Wandsworth Bridge Road (1913)

Image dated 2015

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Photo taken in a southerly direction · Fulham · SW6 ·
October
9
2012

Wandsworth Bridge Road, photo taken from the New King's Road.

Wandsworth Bridge Road (1913)
Although opposite each other across the River Thames, Fulham on the north bank and Wandsworth on the south bank were historically isolated from each other; the nearest crossing points were at Putney Bridge to the west and Battersea Bridge to the east, both over a mile from Wandsworth. Nearby Battersea Railway Bridge opened in 1863, but as the local population grew and London's built-up area began to encroach during the 19th century, pressure from local residents and businesses for a road bridge to be built increased.

In 1864, an Act of Parliament was passed granting permission to the Wandsworth Bridge Company to build a bridge, to be financed by tolls, with the proviso that the bridge would be at least 40 feet (12 m) wide and cross the river with no more than three spans. Wandsworth Bridge and Albert Bridge were authorised on the same day, and were the last private tollbridges authorised in London.

Wandsworth Bridge was formally opened in a small ceremony in 1873, and a celebratory buffet was provided at the nearby Spread Eagle pub.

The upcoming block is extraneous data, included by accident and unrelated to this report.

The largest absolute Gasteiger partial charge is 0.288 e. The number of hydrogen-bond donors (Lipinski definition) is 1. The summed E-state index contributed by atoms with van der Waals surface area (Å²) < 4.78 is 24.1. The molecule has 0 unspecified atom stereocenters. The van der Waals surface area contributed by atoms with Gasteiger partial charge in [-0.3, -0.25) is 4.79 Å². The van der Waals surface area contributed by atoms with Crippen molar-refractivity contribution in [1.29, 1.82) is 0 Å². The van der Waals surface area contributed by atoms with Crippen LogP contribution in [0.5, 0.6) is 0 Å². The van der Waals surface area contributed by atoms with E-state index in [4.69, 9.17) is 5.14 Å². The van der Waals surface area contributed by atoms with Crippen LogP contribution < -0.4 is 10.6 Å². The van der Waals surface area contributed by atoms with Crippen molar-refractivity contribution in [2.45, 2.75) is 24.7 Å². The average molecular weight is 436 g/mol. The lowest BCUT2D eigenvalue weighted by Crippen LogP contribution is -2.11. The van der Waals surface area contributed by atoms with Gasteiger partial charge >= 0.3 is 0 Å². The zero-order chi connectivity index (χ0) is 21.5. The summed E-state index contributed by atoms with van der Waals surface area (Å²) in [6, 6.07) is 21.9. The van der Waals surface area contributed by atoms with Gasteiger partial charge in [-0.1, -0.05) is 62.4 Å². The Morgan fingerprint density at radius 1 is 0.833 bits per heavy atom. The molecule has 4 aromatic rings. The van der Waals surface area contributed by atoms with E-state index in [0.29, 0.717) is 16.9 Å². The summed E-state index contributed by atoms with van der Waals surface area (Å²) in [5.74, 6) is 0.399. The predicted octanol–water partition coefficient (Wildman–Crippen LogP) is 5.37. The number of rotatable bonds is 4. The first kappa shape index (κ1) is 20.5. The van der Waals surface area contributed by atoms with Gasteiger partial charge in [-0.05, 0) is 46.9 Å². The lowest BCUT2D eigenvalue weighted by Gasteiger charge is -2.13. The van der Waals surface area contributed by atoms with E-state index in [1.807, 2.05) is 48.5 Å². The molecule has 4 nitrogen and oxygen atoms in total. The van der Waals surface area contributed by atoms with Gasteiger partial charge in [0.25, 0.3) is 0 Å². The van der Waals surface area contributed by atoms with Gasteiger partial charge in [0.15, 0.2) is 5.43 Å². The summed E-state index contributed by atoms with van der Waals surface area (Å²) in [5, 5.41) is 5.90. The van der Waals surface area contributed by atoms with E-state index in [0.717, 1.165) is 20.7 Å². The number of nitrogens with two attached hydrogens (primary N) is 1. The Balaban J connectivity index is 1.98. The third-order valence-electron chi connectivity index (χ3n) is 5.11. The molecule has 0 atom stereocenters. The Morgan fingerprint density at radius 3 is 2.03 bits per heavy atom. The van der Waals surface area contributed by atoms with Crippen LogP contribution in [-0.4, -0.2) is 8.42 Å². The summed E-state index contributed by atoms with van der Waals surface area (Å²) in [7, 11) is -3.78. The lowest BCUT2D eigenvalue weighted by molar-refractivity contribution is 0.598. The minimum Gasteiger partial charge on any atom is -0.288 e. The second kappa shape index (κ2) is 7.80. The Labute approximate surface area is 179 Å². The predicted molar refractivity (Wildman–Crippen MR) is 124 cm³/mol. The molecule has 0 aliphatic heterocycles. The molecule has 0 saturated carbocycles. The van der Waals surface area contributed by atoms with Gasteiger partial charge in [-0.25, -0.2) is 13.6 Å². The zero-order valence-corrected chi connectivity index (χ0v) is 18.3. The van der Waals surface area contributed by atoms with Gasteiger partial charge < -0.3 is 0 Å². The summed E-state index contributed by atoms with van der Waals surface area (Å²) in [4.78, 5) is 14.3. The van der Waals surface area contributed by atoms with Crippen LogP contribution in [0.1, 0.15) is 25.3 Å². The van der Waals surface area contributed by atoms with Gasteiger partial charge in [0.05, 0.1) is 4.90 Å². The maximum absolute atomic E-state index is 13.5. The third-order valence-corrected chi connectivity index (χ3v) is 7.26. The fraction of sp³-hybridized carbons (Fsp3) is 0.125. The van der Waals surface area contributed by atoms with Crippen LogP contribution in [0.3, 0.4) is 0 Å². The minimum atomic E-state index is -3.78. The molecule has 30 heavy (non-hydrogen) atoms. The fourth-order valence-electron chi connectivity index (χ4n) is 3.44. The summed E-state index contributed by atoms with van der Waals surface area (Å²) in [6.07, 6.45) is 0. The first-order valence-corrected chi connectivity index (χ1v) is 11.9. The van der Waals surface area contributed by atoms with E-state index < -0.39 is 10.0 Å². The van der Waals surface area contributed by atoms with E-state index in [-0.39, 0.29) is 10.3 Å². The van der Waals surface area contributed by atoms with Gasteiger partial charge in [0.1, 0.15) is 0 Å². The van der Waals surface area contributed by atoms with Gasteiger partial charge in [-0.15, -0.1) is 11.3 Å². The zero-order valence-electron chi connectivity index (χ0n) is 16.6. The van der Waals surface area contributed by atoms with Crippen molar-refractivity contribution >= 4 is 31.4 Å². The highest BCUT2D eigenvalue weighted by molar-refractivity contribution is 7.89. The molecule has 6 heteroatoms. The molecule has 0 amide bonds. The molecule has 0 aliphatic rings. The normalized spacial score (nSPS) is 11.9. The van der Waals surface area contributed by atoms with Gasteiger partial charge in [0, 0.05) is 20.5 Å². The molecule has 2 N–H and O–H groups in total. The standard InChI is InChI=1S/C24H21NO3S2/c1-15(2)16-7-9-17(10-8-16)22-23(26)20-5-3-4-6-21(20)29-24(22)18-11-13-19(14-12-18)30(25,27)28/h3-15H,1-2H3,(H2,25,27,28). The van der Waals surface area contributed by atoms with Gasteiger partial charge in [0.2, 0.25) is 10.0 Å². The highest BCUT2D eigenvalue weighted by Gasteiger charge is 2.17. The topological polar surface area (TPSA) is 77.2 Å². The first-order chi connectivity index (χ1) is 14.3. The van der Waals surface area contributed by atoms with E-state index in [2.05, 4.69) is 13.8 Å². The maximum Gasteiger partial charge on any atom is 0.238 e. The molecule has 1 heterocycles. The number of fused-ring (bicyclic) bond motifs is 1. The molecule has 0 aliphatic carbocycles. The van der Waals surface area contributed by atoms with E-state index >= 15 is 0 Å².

A new road, Wandworth Bridge Road, was built to link the new bridge with Fulham.


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Wandsworth Bridge Road (1913)
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Fulham

Fulham is an area of southwest London in the London Borough of Hammersmith and Fulham, SW6 (the successor to the Metropolitan Borough of Fulham) located nearly four miles south west of Charing Cross.

Fulham lies on the north bank of the Thames, between Putney and Chelsea. The area is identified in the London Plan as one of 35 major centres in Greater London. It was formerly the seat of the diocese of Fulham and Gibraltar, and Fulham Palace served as the former official home of the Bishop of London (now a museum), the grounds of which are now divided between public allotments and an elegant botanical garden.

The area is home to the Fulham Football Club stadium Craven Cottage and the Chelsea Football Club stadium Stamford Bridge and the various flats and entertainment centres built into it.

Famously exclusive sports club, the Hurlingham Club, is also located within Fulham. With members having included British monarchs, the waiting list for membership currently averages over fifteen years.

Fulham Broadway has undergone considerable pedestrianisation and is home to a number of cafes, bars and salons.

Fulham has several parks and open spaces of which Bishop's Park, Fulham Palace Gardens, Hurlingham Park, South Park, Eel Brook Common and Parsons Green are the largest. Many of the residential roads in Fulham are tree-lined, in some cases by houses painted in different pastel shades.

Fulham has appeared in a number of films, including The Omen and The L-Shaped Room. Fulham Broadway tube station was used in Sliding Doors.

Fulham is home to several schools, including independent pre-preparatory and preparatory schools.
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